Kenya approves testing of antibody treatments on Covid 19 patients

Kenya has approved the testing of experimental Covid 19 antibody treatments on none hospitalized patients.

The Pharmacy and Poisons Board has approved an open-ended platform that allows experimental Covid 19 drugs to be tested in the country as they become available.

“The platform will allow investigational agents to be added and dropped during the course of the study as new agents become available,” says the board.

The choice of trial drugs, the board says will be identified by agents of the US National Institutes of Health who are sponsoring the trials.

Normally approved applications for human drug trials will clearly identify by name the products being tested including where possible the proposed dosages. But the current approval does not name or identify the drugs to be tested.

However, a casual search shows the Kenyan study called – Adaptive Platform Treatment Trial for Outpatients with COVID-19 or Adapt Out COVID – is an extension of similar trials going on in the US by the same name.

The US study, ‘ Identifier No: NCT04518410’ is also planned for Argentina, Brazil, Canada, Philippines, Puerto Rico, and South Africa, targeting 2,000 Covid 19 positive outpatients.

However, in this study trial drugs including proposed dosages are clearly named. These include Bamlanivimab by Eli Lilly pharmaceutical company of US, BRII-196, and BRII-198 by Brii Biosciences of China, SAB-185 by SAB Biotherapeutics of US, and AstraZeneca’s cilgavimab and tixagevimab.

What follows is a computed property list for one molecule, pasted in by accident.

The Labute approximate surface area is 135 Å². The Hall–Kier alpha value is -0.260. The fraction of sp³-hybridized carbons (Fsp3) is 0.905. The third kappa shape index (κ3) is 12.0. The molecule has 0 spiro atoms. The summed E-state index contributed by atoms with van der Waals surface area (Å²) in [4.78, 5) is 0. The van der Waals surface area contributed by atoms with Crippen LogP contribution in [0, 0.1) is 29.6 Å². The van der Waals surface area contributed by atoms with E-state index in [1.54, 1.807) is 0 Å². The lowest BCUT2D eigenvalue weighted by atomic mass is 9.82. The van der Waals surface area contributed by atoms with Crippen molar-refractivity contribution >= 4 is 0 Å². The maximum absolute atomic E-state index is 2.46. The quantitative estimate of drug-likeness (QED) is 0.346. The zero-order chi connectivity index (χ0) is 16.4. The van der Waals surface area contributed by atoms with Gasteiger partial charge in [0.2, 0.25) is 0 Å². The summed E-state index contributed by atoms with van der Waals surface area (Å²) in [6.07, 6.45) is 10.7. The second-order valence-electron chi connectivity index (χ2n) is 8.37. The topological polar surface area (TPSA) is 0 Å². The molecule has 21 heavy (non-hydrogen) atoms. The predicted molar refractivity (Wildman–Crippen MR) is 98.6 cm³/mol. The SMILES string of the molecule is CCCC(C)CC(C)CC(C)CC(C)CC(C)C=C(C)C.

These are relatively new experimental Covid 19 treatments known as antibody therapies. They are mainly derived from the blood plasma of persons previously infected with Covid 19 or factory manufactured.

An example is Regeneron’s therapy which was used to treat former US President Donald Trump for Covid 19 last year.

Back to Kenya, the approved study will initially target 200 volunteers with half getting the active drug and the rest a placebo. The overall target is 850 adult volunteers for each investigational product.

Once the site enrolls the initial sample of 200, the approval says it will continue to enroll more participants as long as there are new drugs or other Covid-19 treatment products being developed that require testing.

The study will be carried out by Kenya Medical Research Institute in Kisumu, the US Army Walter Reed Center, Kericho, and Moi University Clinical Research Centre in Uasin Gishu County.

Interestingly the study will be led by Dr Kawango Agot of the Kenya Impact and Research Development Organization, an NGO based in Kisumu.

The choice of the NGO to lead the study instead of Kemri, a national research organization may reflect ongoing tensions between the latter and some US government agencies.

For example, the US Centers for Disease Control and Prevention-Nairobi is in the process of disengaging from Kemri for a new agency to be known as the Kenya Centers for Disease Control (KCDC).

By Gatonye Gathura

About Gatonye Gathura 142 Articles
Science Journalist

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